Carrefour SA shares fell the most on record after France’s biggest retailer warned the second half of the year will be as tough as the first, giving new Chief Executive Officer Alexandre Bompard an even bigger challenge to turn around the company.
The surprise warning and a share-price plunge of as much as 15 percent mean Bompard has his work cut out in rejuvenating Carrefour’s sprawling hypermarkets, which sell everything from food to garden furniture but are struggling with price competition and inroads by online retailers. The 44-year-old took over as CEO from Georges Plassat in July, joining the company from French media and electronics retailer Fnac Darty SA.
“Carrefour France has lost touch with what consumers really want,” Sanford C. Bernstein analyst Bruno Monteyne said in a note.
At Fnac, Bompard gained a reputation for his digital expertise as he steered the company into e-commerce. The shares more than tripled under his watch as Bompard launched new services for online ticketing and video streaming as well as spearheading a merger of electronics and media retailers. Those skills are sorely needed at Carrefour, which has struggled to develop its online offering as Amazon.com Inc. and other digital specialists make inroads.
Before Bompard’s arrival, the French company acquired several online retailers, including organic food provider Greenweez and technology and home-goods marketplace Rue du Commerce. Still, Carrefour’s supermarkets have lost their leading position in the domestic market to Leclerc, whose 21.1 percent share in the July 10 to Aug. 6 period topped Carrefour’s 20.3 percent, according to researcher Kantar Worldpanel.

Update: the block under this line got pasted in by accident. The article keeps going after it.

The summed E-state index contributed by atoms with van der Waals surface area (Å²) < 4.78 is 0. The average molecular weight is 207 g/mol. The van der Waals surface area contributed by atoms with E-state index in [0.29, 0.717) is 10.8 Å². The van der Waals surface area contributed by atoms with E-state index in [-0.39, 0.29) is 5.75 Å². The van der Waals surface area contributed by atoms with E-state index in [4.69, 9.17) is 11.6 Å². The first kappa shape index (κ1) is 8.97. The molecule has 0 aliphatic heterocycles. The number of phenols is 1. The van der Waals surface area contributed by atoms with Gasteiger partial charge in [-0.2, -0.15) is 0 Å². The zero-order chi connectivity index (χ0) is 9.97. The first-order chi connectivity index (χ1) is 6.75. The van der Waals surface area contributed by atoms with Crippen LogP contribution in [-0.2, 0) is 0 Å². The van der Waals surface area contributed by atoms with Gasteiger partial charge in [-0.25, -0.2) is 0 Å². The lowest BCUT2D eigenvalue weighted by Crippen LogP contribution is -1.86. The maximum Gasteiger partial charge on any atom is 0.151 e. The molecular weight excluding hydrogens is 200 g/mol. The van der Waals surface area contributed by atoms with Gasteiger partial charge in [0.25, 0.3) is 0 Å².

“We expect the company to undergo a major transformation under Mr. Bompard’s lead,” Raymond James analysts Cedric Lecasble and Anthony Guglielmo said in a note, adding that they foresee a focus on overhauling the company’s non-food operations. “In the meanwhile, we anticipate negative earnings momentum to continue.”
Carrefour Chief Financial Officer Pierre-Jean Sivignon warned that full-year operating profit will decline a similar amount as the 12 percent drop in the first half, speaking on a call with analysts late Wednesday.
The decline in earnings was a surprise because Carrefour previously reported second-quarter sales that beat estimates as its French supermarket business was boosted by sunny weather. Higher volumes in food failed to offset the effects of price competition, and the operating margin in France, which accounts for nearly half of the company’s sales, fell 70 basis points.
Recurring operating income fell 12 percent at constant exchange rates to 621 million euros ($740 million), the Paris-based retailer said in a statement Wednesday. Analysts had predicted 674.6 million euros.
“Our industry was highly competitive and promotional and clearly this is having an impact on our profitability,” Sivignon said on a call.
In an effort to shore up profitability by reining in costs, Carrefour cut its forecast for investment to a range of 2.2 billion euros to 2.3 billion euros from a previous estimate of 2.4 billion euros.
Carrefour shares were trading at 16.68 euros as of 10:30 a.m. in Paris, cutting the market value to 12.9 billion euros.